Using limited resources to prosecute marijuana use promotes racial disparities, erodes trust in the justice system, and does nothing to advance public safety. In a Baltimore Sun op-ed, FJP Executive Director Miriam Krinsky and former Albany, NY Police Chief Brendan Cox discuss efforts by Baltimore City State’s Attorney Marilyn Mosby to repair the damage done by decades of the “war on drugs” by rejecting the criminalization of marijuana use.

“Criminalization of people who use drugs, especially those who use marijuana, has done little more than plunge our most vulnerable communities into intergenerational cycles of poverty, trauma, incarceration and disenfranchisement.”

“Prosecutors Can Take the Lead in Tackling Mental Illness the Right Way”

Judge Steven Leifman of the Eleventh Judicial Circuit Court of Florida and FJP Executive Director Miriam Krinsky discuss in a Miami Herald op ed how DAs can forge more effective cross-system public health responses that avoid criminalizing individuals struggling with mental illness.

“We know that excessively incarcerating people with mental illness is not making our communities safer. It’s making them sicker — at an enormous human and financial cost. It’s time for prosecutors to step up and lead the national movement for more compassionate and effective mental-health and criminal-justice systems.”

District Attorney Discusses L.E.A.D: Law Enforcement Assisted Diversion”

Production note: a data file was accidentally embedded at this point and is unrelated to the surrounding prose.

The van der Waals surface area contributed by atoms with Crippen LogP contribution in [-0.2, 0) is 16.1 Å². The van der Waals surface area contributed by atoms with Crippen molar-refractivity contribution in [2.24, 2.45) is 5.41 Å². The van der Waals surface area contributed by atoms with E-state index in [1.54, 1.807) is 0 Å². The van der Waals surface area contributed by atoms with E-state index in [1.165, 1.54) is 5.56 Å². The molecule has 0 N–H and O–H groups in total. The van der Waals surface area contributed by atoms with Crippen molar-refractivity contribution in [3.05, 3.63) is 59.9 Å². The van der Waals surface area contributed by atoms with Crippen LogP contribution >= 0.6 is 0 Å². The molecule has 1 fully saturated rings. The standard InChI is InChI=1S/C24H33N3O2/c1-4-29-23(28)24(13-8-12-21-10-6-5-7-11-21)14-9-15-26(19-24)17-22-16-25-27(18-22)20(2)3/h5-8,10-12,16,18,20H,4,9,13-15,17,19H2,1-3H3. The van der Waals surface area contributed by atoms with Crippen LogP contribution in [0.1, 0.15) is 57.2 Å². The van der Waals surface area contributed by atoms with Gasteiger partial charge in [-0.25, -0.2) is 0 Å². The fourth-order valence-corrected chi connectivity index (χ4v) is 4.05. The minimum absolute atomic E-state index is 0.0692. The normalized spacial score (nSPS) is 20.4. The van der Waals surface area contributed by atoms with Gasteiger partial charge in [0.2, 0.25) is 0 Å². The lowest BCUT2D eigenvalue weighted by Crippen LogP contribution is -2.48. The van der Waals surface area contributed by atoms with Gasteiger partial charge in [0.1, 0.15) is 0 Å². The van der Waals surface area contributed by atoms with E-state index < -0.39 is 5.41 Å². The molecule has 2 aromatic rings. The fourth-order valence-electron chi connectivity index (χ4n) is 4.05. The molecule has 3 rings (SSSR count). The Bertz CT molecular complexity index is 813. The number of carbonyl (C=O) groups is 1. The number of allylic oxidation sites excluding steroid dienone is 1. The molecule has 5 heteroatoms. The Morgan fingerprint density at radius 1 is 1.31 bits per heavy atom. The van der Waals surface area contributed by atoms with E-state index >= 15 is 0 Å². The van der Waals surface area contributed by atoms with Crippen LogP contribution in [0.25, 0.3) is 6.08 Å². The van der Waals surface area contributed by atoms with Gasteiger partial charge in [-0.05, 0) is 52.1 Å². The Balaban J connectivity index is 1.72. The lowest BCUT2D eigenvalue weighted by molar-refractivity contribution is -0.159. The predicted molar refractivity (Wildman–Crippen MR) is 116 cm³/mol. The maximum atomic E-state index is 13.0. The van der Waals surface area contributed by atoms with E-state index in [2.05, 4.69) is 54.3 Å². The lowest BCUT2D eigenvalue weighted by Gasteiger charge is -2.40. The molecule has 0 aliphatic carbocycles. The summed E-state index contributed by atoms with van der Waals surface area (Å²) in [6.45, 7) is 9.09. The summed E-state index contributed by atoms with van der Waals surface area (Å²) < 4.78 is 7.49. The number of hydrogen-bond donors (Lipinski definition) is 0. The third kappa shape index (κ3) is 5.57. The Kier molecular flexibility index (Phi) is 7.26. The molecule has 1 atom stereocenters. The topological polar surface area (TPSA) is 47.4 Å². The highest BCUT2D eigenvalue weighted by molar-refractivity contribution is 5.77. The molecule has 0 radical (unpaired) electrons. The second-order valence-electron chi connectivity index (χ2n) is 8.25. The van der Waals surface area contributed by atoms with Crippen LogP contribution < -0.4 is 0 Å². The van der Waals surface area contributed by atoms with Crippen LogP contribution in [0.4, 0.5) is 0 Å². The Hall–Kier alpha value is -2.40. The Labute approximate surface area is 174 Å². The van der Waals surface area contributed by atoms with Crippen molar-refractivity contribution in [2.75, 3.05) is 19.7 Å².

Bernalillo County (Albuquerque, NM) District Attorney Raúl Torrez describes his plan to begin a Law Enforcement Assisted Diversion (LEAD) program that will save money, reduce recidivism, and help keep low-risk individuals out of the criminal justice system. Watch the video here.

“Prosecutive Winds of Change”

King County (Seattle, WA) Prosecuting Attorney Dan Satterberg and FJP Executive Director Miriam Krinsky underscore the important role of prosecutors in promoting a sensible and fair justice system and describe how newly elected local prosecutors are pushing the criminal justice system away from “tough on crime” attitudes and toward new prevention-oriented thinking. Read more here.

Examples of Innovation

Florida Juvenile Citation Program

4th Judicial Circuit (Jacksonville, FL) State Attorney Melissa Nelson launched a new juvenile citation program, ensuring more youth will participate in Teen Court, where youth will be held accountable with minimal criminal justice system involvement and receive access to appropriate services. Read more here.

New Policy to Divert Marijuana Possession Cases from the Criminal Justice System in Harris County

Harris County (Houston, TX) District Attorney Kim Ogg implemented a new expansive marijuana pre-arrest diversion program. Read more here.

The King County (WA) 180 Program

The 180 Program is a community partnership and pre-filing diversion program that seeks to keep juveniles out of the criminal justice system. Read more here.

Manhattan DA Press Release Ending Criminal Prosecution of Low-Level Subway Offenses

Manhattan NY District Attorney Cy Vance announced his office will no longer criminally prosecute low-level subway misdemeanors unless there is a compelling public safety rationale to do so. Read more here.